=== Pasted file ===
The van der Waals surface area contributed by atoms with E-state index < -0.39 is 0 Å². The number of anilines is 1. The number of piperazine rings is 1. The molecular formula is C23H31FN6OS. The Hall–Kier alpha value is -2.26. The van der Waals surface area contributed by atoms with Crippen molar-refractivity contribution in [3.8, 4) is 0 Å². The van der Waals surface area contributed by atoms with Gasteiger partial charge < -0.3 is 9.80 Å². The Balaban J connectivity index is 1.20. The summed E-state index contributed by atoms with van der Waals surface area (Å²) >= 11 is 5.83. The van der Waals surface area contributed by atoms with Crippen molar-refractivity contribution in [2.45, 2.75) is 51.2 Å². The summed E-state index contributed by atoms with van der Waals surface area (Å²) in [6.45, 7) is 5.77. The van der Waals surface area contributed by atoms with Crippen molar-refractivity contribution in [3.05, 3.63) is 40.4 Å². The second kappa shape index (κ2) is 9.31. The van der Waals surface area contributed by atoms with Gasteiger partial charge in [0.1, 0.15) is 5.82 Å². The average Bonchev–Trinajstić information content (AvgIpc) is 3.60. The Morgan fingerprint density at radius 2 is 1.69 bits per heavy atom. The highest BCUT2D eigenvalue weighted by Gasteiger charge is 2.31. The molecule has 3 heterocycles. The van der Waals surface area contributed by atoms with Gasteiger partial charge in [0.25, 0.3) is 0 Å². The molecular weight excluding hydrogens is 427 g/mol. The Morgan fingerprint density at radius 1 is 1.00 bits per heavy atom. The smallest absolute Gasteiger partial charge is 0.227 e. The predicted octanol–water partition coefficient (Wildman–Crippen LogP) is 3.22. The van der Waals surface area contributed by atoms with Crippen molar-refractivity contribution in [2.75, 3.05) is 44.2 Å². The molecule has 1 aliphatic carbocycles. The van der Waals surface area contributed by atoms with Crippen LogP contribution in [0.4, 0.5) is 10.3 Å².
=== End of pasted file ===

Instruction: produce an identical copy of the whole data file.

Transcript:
The van der Waals surface area contributed by atoms with E-state index < -0.39 is 0 Å². The number of anilines is 1. The number of piperazine rings is 1. The molecular formula is C23H31FN6OS. The Hall–Kier alpha value is -2.26. The van der Waals surface area contributed by atoms with Crippen molar-refractivity contribution in [3.8, 4) is 0 Å². The van der Waals surface area contributed by atoms with Gasteiger partial charge < -0.3 is 9.80 Å². The Balaban J connectivity index is 1.20. The summed E-state index contributed by atoms with van der Waals surface area (Å²) >= 11 is 5.83. The van der Waals surface area contributed by atoms with Crippen molar-refractivity contribution in [2.45, 2.75) is 51.2 Å². The summed E-state index contributed by atoms with van der Waals surface area (Å²) in [6.45, 7) is 5.77. The van der Waals surface area contributed by atoms with Crippen molar-refractivity contribution in [3.05, 3.63) is 40.4 Å². The second kappa shape index (κ2) is 9.31. The van der Waals surface area contributed by atoms with Gasteiger partial charge in [0.1, 0.15) is 5.82 Å². The average Bonchev–Trinajstić information content (AvgIpc) is 3.60. The Morgan fingerprint density at radius 2 is 1.69 bits per heavy atom. The highest BCUT2D eigenvalue weighted by Gasteiger charge is 2.31. The molecule has 3 heterocycles. The van der Waals surface area contributed by atoms with Gasteiger partial charge in [0.25, 0.3) is 0 Å². The molecular weight excluding hydrogens is 427 g/mol. The Morgan fingerprint density at radius 1 is 1.00 bits per heavy atom. The smallest absolute Gasteiger partial charge is 0.227 e. The predicted octanol–water partition coefficient (Wildman–Crippen LogP) is 3.22. The van der Waals surface area contributed by atoms with Crippen molar-refractivity contribution in [2.75, 3.05) is 44.2 Å². The molecule has 1 aliphatic carbocycles. The van der Waals surface area contributed by atoms with Crippen LogP contribution in [0.4, 0.5) is 10.3 Å².